A water main break in San Diego left thousands of residents without water and the city scrambling to restore service several weeks ago, and as we have reported before on this blog, that incident is indicative of a growing problem facing cities across the country. In the month since we last wrote about water main breaks and leaky pipes wreaking havoc in Los Angeles, Denver, Tampa and Atlanta, numerous breaks have occurred in aging pipes elsewhere across the U.S., including New York City, Kansas City, Flint, Michigan and Salt Lake City, to name just a few. These incidents reveal the crying need for investment in replacing century-old pipes and modernizing treatment facilities. Two recently published reports reveal how this type of investment can mean significant gains for the economy.
A recent report by the Brookings Institution, entitled “Measuring Water’s Sizeable Impact on the Economy and Job Market,” shows that more than 700,000 U.S. workers are involved in designing, constructing, operating and governing water infrastructure. This workforce, the report shows, can help drive innovative solutions sorely needed across the country, stimulating economic growth in the process. The report sheds light on the significant contributions that infrastructure jobs make to the national and local economies. It also points out that since many of those jobs are projected to grow over the next decade, and offer more equitable wages and require less formal education for entry than other occupations, they represent a key area of consideration for policymakers aiming to address the country’s ongoing infrastructure and jobs deficit. For the full Brookings Institution report, click here.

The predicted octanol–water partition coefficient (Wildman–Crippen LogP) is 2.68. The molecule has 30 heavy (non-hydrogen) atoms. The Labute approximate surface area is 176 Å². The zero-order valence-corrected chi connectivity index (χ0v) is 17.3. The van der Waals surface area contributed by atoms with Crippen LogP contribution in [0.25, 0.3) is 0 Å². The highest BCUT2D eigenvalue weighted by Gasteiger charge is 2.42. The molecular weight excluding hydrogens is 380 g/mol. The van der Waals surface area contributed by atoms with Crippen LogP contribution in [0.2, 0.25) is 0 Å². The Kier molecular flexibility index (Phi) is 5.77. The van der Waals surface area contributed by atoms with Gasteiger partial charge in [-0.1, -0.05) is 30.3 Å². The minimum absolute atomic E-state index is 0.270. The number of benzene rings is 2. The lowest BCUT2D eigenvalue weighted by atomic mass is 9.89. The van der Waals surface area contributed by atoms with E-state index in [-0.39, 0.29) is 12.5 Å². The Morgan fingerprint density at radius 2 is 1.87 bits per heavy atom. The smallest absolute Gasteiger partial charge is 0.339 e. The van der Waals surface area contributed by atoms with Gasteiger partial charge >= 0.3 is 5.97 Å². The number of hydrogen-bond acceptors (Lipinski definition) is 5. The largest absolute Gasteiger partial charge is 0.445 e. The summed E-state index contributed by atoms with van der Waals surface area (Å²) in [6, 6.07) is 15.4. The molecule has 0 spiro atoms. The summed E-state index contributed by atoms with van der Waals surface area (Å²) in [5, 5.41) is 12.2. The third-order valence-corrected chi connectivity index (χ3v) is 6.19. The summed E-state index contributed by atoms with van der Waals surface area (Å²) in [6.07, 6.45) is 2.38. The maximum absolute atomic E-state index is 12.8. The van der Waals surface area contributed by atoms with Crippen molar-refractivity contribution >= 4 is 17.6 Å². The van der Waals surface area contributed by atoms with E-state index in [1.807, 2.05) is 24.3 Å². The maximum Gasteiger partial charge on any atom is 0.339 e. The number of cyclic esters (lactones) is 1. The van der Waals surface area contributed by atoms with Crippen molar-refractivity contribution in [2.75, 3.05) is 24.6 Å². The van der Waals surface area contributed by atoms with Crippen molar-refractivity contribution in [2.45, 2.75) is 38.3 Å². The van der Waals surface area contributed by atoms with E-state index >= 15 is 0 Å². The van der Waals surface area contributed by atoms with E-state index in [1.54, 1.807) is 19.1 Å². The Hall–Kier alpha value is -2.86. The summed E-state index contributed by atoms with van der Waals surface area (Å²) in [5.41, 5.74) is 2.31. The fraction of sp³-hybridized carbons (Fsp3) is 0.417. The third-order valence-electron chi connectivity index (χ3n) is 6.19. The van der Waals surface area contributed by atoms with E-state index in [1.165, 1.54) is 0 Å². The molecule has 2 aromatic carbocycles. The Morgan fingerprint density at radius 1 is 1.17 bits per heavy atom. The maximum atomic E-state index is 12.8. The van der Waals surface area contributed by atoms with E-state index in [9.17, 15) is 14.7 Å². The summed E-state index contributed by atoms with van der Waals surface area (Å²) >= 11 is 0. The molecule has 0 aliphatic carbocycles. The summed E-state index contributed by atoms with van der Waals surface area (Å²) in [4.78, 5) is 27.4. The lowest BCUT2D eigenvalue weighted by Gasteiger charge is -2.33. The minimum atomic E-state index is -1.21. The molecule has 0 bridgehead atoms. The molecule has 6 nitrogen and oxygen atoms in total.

Another recent report, published jointly by the Water Research Foundation (WRF) and Water Environment Research Foundation (WERF), called “National Economic and Labor Impacts of the Water Utility Sector,” similarly reveals the enormous economic importance of water investment. The report estimates that 30 utilities alone support 289,000 jobs and $52 billion in economic output through their annual spending. Across their operating and capital budgets, the report shows, these water utilities are expected to pump billions of additional dollars into managing and constructing a host of new projects during the next decade. Click here to read the WRF/WERF report.
Both reports show that investments in water infrastructure can provide not just short term fixes but rather long term, lucrative employment opportunities that will benefit our economy in the decades to come – more evidence that the funding CWC lobbies for every day is not only wise, but necessary.